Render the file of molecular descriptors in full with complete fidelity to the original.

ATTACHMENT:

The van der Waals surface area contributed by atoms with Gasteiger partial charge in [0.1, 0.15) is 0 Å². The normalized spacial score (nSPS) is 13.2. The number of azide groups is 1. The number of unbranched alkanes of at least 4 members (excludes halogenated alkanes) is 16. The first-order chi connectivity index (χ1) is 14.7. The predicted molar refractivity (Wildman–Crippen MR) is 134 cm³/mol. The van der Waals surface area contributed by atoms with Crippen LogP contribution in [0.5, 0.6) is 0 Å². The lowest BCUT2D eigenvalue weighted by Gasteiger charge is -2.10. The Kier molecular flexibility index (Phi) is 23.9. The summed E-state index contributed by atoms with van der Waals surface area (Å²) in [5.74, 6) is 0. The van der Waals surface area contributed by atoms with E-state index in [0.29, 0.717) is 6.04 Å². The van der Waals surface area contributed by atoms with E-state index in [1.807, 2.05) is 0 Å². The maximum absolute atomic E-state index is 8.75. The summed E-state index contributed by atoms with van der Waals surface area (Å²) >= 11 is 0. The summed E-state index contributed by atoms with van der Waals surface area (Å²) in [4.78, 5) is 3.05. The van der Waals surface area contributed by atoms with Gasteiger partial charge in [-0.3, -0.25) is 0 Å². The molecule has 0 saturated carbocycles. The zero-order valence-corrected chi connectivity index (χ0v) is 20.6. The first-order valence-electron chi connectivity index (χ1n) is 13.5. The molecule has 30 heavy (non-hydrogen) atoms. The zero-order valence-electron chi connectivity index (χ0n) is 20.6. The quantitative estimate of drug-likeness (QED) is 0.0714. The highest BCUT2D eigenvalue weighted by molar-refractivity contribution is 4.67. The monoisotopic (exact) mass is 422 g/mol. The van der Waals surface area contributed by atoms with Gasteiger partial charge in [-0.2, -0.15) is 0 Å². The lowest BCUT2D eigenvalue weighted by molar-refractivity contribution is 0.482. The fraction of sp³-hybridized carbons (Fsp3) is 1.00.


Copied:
The van der Waals surface area contributed by atoms with Gasteiger partial charge in [0.1, 0.15) is 0 Å². The normalized spacial score (nSPS) is 13.2. The number of azide groups is 1. The number of unbranched alkanes of at least 4 members (excludes halogenated alkanes) is 16. The first-order chi connectivity index (χ1) is 14.7. The predicted molar refractivity (Wildman–Crippen MR) is 134 cm³/mol. The van der Waals surface area contributed by atoms with Crippen LogP contribution in [0.5, 0.6) is 0 Å². The lowest BCUT2D eigenvalue weighted by Gasteiger charge is -2.10. The Kier molecular flexibility index (Phi) is 23.9. The summed E-state index contributed by atoms with van der Waals surface area (Å²) in [5.74, 6) is 0. The van der Waals surface area contributed by atoms with E-state index in [0.29, 0.717) is 6.04 Å². The van der Waals surface area contributed by atoms with E-state index in [1.807, 2.05) is 0 Å². The maximum absolute atomic E-state index is 8.75. The summed E-state index contributed by atoms with van der Waals surface area (Å²) >= 11 is 0. The summed E-state index contributed by atoms with van der Waals surface area (Å²) in [4.78, 5) is 3.05. The van der Waals surface area contributed by atoms with Gasteiger partial charge in [-0.3, -0.25) is 0 Å². The molecule has 0 saturated carbocycles. The zero-order valence-corrected chi connectivity index (χ0v) is 20.6. The first-order valence-electron chi connectivity index (χ1n) is 13.5. The molecule has 30 heavy (non-hydrogen) atoms. The zero-order valence-electron chi connectivity index (χ0n) is 20.6. The quantitative estimate of drug-likeness (QED) is 0.0714. The highest BCUT2D eigenvalue weighted by molar-refractivity contribution is 4.67. The monoisotopic (exact) mass is 422 g/mol. The van der Waals surface area contributed by atoms with Gasteiger partial charge in [-0.2, -0.15) is 0 Å². The lowest BCUT2D eigenvalue weighted by molar-refractivity contribution is 0.482. The fraction of sp³-hybridized carbons (Fsp3) is 1.00.